Stevio...LA LA Lovin' It?

I'm British-born Chinese from Bristol, UK. I’m LA-based. I’m a hip hop aficionado. After 15 years in London I moved to LA to pursue a new career and outlook on life.

Back in the 80s I was a DJ. In the 90s I contributed to the world's first street style exhibition at London's Victoria & Albert Museum. In 2011, I had my first interviews published. Today, I’m keeping busy with music, art, photos and writing.

Saturday, November 24, 2012

Giftin' #1: Rappers spit lyrics, then pen a book

As Christmas approaches, hip hop fans can add a book by their favorite rapper to the Santa gift list. This is the #1 gift list post for all (old skool) hip hop fans.

Jay-Z...Prodigy...Common...Ice-T...50 Cent...The RZA...

An article I read in n+1 magazine explains why your favorite rappers were motivated to write a coffee table book. In summary, supply and demand: Rap legends are hitting their forties and are nostalgic for their prime years. Writing a book about their lives fulfills this need and creates the supply; and fans are lining up to buy these books as they themselves reminisce about their twenties too!

"The recent spate of autobiographical activity...just testifies to the fact that a certain generation is getting on. Consider some of the recent rapper-authors: Prodigy was born in 1974, Common in 1972, Jay-Z and the RZA of the Wu-tang Clan in 1969. All were adolescents in the eighties, during the great social transformations wrought by crack, and all went on to contribute to one of hip hop’s most competitive and beloved micro-periods, the mid to late nineties. It’s likely that the books stem partly from an underlying nostalgia for this time, when rap—gangster or conscious, mainstream or independent—seemed less splintered than it is now, more part of a single vibrant conversation. (And also that a group of 30 and 40 year olds, much like their readers, are nostalgic for their twenties.)" James Guida, n+1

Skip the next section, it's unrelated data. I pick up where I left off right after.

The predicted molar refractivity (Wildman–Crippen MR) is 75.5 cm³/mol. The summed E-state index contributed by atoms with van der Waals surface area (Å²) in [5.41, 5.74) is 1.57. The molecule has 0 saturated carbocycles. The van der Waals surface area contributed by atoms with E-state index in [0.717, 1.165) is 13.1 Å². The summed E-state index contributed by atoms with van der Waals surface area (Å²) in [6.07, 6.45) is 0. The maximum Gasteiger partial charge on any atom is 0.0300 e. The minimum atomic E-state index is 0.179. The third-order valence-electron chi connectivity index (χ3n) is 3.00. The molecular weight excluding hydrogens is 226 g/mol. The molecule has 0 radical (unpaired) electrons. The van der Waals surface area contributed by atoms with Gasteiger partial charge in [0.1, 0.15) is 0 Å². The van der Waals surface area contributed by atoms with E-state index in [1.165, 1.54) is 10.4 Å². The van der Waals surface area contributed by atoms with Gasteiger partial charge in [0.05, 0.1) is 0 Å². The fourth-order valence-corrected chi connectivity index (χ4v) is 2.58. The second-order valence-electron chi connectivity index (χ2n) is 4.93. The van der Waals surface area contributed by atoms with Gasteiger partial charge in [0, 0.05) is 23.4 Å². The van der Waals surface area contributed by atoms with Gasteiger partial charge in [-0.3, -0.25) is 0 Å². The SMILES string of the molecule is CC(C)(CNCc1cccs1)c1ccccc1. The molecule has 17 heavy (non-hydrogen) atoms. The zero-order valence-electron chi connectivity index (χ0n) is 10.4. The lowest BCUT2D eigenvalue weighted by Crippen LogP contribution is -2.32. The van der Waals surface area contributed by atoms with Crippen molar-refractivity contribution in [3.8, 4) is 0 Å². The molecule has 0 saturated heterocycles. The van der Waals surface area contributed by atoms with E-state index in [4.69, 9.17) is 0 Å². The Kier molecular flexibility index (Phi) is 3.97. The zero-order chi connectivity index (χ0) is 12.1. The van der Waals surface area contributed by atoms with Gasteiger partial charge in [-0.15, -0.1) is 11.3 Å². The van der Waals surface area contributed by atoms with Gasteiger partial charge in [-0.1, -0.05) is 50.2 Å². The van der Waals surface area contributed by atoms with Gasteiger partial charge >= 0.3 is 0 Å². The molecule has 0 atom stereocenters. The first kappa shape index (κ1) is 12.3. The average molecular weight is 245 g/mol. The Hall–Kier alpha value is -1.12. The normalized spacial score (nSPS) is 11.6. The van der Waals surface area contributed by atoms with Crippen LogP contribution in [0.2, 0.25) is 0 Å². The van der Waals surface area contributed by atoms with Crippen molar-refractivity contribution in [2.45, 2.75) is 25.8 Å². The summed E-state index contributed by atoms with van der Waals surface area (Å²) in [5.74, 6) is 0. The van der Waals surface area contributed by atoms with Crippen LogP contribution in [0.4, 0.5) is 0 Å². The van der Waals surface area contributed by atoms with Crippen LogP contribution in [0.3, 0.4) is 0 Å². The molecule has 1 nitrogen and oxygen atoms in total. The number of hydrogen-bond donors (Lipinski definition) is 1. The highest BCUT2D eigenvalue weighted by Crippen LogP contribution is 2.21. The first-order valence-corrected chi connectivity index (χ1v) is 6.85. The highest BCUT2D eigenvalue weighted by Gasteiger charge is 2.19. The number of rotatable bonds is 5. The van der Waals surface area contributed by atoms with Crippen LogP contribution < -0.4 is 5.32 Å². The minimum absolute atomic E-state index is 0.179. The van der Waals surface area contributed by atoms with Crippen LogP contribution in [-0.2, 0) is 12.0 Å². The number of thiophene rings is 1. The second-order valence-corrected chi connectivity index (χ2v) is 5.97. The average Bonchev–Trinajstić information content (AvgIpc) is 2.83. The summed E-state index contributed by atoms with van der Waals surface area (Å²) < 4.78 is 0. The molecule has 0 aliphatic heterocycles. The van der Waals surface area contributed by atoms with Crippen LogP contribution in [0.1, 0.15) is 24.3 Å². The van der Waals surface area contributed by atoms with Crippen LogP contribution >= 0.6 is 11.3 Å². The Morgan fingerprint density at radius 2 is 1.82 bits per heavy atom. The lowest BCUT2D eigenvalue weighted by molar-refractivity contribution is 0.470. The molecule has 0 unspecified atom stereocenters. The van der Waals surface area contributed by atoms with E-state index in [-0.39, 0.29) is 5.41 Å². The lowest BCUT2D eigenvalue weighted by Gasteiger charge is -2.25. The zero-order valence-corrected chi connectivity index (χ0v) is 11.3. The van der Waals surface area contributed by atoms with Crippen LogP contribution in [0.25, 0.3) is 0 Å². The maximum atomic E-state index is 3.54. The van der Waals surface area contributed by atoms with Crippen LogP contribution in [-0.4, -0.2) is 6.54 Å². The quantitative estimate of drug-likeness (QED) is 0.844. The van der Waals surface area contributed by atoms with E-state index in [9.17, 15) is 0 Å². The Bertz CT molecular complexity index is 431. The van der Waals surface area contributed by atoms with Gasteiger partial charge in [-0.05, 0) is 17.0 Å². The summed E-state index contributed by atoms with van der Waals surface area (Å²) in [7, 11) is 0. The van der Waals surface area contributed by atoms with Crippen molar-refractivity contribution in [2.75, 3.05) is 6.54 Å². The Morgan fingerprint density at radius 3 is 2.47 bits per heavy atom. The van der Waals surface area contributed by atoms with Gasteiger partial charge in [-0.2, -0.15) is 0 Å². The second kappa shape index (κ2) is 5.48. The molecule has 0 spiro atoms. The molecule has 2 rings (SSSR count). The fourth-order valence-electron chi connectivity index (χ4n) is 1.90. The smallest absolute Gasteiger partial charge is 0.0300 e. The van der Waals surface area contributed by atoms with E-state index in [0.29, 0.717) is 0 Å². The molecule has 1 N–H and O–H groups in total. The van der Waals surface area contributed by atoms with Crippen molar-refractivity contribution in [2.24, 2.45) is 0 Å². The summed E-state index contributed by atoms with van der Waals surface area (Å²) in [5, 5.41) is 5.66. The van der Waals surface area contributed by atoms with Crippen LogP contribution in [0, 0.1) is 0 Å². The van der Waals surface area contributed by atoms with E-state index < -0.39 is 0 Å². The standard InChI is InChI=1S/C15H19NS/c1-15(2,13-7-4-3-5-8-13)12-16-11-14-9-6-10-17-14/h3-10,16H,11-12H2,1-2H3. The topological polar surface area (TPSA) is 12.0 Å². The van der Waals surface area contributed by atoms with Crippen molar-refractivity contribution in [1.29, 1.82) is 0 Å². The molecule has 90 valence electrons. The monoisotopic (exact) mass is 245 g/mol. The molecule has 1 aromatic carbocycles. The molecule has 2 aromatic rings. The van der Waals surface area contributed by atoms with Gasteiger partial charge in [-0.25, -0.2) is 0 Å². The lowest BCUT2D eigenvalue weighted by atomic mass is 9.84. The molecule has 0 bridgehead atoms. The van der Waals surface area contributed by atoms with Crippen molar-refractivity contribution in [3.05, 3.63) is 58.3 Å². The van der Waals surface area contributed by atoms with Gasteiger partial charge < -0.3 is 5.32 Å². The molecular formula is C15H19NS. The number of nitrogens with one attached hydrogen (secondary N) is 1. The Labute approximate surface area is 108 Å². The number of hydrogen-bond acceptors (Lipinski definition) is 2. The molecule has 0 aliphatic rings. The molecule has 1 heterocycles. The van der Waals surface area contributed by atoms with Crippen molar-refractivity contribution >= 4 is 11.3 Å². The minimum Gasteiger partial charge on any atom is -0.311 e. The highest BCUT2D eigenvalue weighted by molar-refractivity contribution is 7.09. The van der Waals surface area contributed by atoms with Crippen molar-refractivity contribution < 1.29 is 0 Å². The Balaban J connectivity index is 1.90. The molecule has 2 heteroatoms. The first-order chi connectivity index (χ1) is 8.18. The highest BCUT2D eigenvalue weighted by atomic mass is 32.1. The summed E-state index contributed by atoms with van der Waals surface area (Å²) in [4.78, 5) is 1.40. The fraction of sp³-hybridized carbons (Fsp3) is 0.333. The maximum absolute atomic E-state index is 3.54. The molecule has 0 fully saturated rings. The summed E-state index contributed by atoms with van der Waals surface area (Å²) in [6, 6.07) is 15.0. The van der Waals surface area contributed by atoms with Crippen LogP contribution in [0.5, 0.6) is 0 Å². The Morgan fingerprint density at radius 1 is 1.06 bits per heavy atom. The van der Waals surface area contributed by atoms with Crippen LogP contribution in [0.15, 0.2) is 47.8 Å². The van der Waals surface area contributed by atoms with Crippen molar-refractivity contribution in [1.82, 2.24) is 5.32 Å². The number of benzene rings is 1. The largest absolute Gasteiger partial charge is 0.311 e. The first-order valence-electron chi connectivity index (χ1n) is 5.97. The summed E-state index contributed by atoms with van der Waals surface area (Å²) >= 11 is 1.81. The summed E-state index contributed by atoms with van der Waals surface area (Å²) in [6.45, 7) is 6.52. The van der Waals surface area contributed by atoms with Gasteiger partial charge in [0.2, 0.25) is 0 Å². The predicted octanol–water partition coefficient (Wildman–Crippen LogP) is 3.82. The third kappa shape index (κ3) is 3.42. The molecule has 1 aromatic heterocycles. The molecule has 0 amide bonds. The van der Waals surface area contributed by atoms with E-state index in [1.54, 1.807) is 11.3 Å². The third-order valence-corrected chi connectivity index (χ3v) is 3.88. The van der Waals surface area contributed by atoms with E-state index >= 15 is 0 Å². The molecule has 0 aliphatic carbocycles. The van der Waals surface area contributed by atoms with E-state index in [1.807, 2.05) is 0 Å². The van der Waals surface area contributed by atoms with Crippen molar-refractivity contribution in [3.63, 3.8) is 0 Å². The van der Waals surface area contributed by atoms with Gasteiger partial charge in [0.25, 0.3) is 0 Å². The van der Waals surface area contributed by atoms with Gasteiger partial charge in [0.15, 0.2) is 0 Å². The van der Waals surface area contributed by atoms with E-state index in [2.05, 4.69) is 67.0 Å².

Précis that  If you don't have time to read these autobiographies, Guida gives you the dope in 3,400 words. His article breaks down what each book has to offer. You have the gangster-turned-rapper - we've all heard and loved that story. There's the one about the rapper-turned-actor/celebrity/visitor-to-the-White-House - that one may appeal to you.

In the end, Guida summizes that there isn't one face of hip hop - it's represented in so many difficult ways depending on the artist. And the purpose of writing these autobiographies isn't about gaining kudos and notching up another milestone, but about explaining how success only comes with hard work and overcoming struggles "with fickle industry, family (all had absentee fathers), the barriers of racism and poverty."

Never heard of n+1? It isn't another hip hop culture blog, it's a nearly decade old print publication covering politics, literature, and culture. That's how influential hip hop has become!

Other articles on rap books
Open City Magazine, October 2012
All Hip August 2009
Old School Hip 2006? 

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Blogger ::the:mix:mason:: said...

i loved decoded and liked common's book....this year imma check out that RZA one

7:42 PM  

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